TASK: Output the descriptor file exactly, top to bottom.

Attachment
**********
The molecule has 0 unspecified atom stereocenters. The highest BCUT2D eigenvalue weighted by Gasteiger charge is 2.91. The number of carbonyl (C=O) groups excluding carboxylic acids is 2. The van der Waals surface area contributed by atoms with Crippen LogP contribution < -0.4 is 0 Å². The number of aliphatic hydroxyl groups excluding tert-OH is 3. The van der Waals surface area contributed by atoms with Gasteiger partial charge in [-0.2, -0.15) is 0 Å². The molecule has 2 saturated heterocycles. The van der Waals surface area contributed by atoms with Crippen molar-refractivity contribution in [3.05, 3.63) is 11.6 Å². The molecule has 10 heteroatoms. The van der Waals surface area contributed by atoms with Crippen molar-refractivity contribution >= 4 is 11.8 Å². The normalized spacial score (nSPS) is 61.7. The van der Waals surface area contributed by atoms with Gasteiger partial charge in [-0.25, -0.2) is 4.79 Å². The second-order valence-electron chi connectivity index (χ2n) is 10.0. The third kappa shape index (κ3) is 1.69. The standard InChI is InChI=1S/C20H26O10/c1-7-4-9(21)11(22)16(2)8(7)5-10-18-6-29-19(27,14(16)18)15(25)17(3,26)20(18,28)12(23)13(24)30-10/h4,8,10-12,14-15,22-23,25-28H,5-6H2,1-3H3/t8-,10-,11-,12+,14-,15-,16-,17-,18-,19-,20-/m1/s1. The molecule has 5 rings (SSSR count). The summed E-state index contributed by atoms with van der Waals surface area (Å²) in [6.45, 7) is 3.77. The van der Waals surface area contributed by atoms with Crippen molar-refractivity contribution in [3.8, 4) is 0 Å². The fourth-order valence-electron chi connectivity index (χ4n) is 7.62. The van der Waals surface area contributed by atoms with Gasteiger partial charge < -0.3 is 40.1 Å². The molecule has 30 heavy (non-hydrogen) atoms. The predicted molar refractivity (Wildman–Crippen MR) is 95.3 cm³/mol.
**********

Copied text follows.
The molecule has 0 unspecified atom stereocenters. The highest BCUT2D eigenvalue weighted by Gasteiger charge is 2.91. The number of carbonyl (C=O) groups excluding carboxylic acids is 2. The van der Waals surface area contributed by atoms with Crippen LogP contribution < -0.4 is 0 Å². The number of aliphatic hydroxyl groups excluding tert-OH is 3. The van der Waals surface area contributed by atoms with Gasteiger partial charge in [-0.2, -0.15) is 0 Å². The molecule has 2 saturated heterocycles. The van der Waals surface area contributed by atoms with Crippen molar-refractivity contribution in [3.05, 3.63) is 11.6 Å². The molecule has 10 heteroatoms. The van der Waals surface area contributed by atoms with Crippen molar-refractivity contribution >= 4 is 11.8 Å². The normalized spacial score (nSPS) is 61.7. The van der Waals surface area contributed by atoms with Gasteiger partial charge in [-0.25, -0.2) is 4.79 Å². The second-order valence-electron chi connectivity index (χ2n) is 10.0. The third kappa shape index (κ3) is 1.69. The standard InChI is InChI=1S/C20H26O10/c1-7-4-9(21)11(22)16(2)8(7)5-10-18-6-29-19(27,14(16)18)15(25)17(3,26)20(18,28)12(23)13(24)30-10/h4,8,10-12,14-15,22-23,25-28H,5-6H2,1-3H3/t8-,10-,11-,12+,14-,15-,16-,17-,18-,19-,20-/m1/s1. The molecule has 5 rings (SSSR count). The summed E-state index contributed by atoms with van der Waals surface area (Å²) in [6.45, 7) is 3.77. The van der Waals surface area contributed by atoms with Crippen molar-refractivity contribution in [3.8, 4) is 0 Å². The fourth-order valence-electron chi connectivity index (χ4n) is 7.62. The van der Waals surface area contributed by atoms with Gasteiger partial charge < -0.3 is 40.1 Å². The molecule has 30 heavy (non-hydrogen) atoms. The predicted molar refractivity (Wildman–Crippen MR) is 95.3 cm³/mol.